• A Suitable Boy by Vikram Seth (which is much, much longer than 500 pages!)

Having a premise you disagree with

No matter who you are, you likely have deep convictions about how the world works, how people should act, and so on. It can be beneficial to intentionally choose a book off a shelf that you immediately think you disagree with, based on the title, subtitle, or synopsis. This is a great way to get inside the minds of people who think very differently than you.

For example, you might read religious Scriptures if you are uninterested in religion, or the memoir of a politician from an opposing political party. It doesn’t have to be that heavy-hitting, though. You could even choose

With a green cover

This is as simple as it sounds: scan some bookshelves and look for a book with a green cover! (Green binding on the side is also acceptable.)

You’ve got lots of options here.

Written before 1700

Oldies are sometimes goodies, so reach far back in the past and check out some of the classics of all classics:


Designated a “classic” by the publisher

You know those books that are labeled classics by their publishers? “Penguin Classics,” “Barnes and Noble Classics,” and so on?

Yeah, they have that label because those books are really good.

With only numbers in the title

Some examples here:

  • 1984 by George Orwell


By an author with your first name

For example, my name is Ryan, so I might read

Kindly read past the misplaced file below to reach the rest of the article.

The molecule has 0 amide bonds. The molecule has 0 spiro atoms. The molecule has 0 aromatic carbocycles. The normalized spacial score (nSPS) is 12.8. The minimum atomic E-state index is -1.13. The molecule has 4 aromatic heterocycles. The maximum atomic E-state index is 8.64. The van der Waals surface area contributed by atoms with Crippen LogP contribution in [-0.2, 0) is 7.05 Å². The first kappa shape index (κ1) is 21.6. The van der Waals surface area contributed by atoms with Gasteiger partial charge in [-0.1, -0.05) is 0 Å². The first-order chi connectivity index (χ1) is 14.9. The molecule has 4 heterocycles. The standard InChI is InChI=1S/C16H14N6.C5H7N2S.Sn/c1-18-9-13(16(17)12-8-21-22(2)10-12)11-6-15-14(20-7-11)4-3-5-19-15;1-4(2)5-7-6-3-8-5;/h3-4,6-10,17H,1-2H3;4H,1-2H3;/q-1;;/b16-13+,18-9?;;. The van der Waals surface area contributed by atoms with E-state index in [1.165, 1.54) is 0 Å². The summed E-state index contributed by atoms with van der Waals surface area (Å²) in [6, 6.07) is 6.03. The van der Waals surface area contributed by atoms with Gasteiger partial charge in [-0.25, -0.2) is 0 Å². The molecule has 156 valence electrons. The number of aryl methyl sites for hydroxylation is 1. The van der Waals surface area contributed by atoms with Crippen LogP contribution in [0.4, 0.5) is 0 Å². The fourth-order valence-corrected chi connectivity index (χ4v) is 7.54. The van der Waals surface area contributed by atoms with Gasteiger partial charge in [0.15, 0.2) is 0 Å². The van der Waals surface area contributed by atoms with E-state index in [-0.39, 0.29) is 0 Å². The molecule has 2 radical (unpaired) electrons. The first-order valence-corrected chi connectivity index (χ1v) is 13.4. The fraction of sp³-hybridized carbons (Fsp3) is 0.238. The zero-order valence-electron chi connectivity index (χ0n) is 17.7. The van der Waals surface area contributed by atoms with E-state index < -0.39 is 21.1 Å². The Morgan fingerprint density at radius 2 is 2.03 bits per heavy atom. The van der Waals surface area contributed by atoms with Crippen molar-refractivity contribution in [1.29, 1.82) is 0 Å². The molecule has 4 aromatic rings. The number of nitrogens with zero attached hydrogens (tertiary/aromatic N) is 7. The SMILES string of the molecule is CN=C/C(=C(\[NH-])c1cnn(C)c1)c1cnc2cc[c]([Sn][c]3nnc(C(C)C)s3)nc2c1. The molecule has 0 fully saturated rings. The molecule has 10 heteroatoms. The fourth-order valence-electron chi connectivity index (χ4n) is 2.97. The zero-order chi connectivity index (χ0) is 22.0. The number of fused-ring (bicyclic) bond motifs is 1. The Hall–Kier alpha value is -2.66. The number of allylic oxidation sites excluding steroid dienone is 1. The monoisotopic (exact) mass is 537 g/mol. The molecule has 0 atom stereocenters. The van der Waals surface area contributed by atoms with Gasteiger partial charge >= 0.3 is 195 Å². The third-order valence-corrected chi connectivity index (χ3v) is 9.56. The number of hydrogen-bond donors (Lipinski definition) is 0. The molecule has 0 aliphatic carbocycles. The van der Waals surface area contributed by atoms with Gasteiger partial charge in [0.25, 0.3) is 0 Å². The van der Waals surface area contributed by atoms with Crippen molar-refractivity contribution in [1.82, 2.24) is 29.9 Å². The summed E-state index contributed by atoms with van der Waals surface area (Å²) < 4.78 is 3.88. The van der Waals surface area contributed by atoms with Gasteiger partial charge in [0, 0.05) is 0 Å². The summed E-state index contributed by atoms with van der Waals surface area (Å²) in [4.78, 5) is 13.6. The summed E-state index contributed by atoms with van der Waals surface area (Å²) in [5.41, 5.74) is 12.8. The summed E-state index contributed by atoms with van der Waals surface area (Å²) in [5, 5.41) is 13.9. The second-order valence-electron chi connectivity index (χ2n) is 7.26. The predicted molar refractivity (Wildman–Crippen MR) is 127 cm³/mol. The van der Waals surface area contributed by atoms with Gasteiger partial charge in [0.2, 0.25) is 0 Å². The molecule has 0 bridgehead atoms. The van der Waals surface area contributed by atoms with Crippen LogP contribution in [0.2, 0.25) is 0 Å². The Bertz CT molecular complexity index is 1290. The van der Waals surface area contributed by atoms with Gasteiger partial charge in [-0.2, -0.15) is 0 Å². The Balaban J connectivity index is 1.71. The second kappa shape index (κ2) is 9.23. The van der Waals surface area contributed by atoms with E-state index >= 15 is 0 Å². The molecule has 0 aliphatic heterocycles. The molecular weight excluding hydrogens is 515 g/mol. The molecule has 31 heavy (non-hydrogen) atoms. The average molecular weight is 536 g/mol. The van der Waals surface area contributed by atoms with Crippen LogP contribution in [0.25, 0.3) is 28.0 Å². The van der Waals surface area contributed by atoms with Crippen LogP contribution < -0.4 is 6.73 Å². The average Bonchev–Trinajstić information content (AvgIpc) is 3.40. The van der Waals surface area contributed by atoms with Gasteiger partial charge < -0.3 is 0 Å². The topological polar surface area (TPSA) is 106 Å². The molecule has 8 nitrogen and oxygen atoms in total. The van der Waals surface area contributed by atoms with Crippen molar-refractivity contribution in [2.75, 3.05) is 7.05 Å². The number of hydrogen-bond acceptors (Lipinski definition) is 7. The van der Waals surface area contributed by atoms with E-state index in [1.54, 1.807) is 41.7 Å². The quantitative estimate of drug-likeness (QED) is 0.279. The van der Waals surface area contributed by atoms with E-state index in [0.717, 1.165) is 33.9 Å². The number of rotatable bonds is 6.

Currently on the NY Times Bestseller list

Check out several New York Times Bestseller lists and pick a book on it. At the moment, Margaret Atwood’s modern classic The Handmaid’s Tale is on the list after its release as a TV series.

By a first-time author

Pretty simple: pick any author at all, and read their very first book.

Novel with supernatural elements

Magic? Talking animals? Predicting the future? Yes, please.



With an anonymous author

The best-known example of this might be the anti-drug memoir Go Ask Alice. Commentators are fairly certain who actually wrote the book, but the point is that it is labeled (and was originally released) with “Anonymous” in place of the author.

Written by someone you’ve met

This can be anything from your uncle’s crazy comic books to something written by a world-famous author you’ve met at a signing.

Hammett Award winner

The Hammett Award goes to the best mystery novel each year. Check out the list of past winners and choose one that looks good!

Alliteration in the title

Horton Hears a Who! Love’s Labor’s Lost!


You also might want to just add a category that says, “Whatever you want.” It’s a nice way to break up a series of books that may be well outside your comfort zone.

Still, at the end of it all, I’m sure you’ll be happy you didn’t just read all the same things you always read. A little diversity is good for us all.

Enjoy playing, and happy reading!

By: Ryan Drawdy
July 20, 2017

The views and opinions expressed in this article are those of the authors and do not necessarily reflect the official opinion or suggestions of CenterState Bank.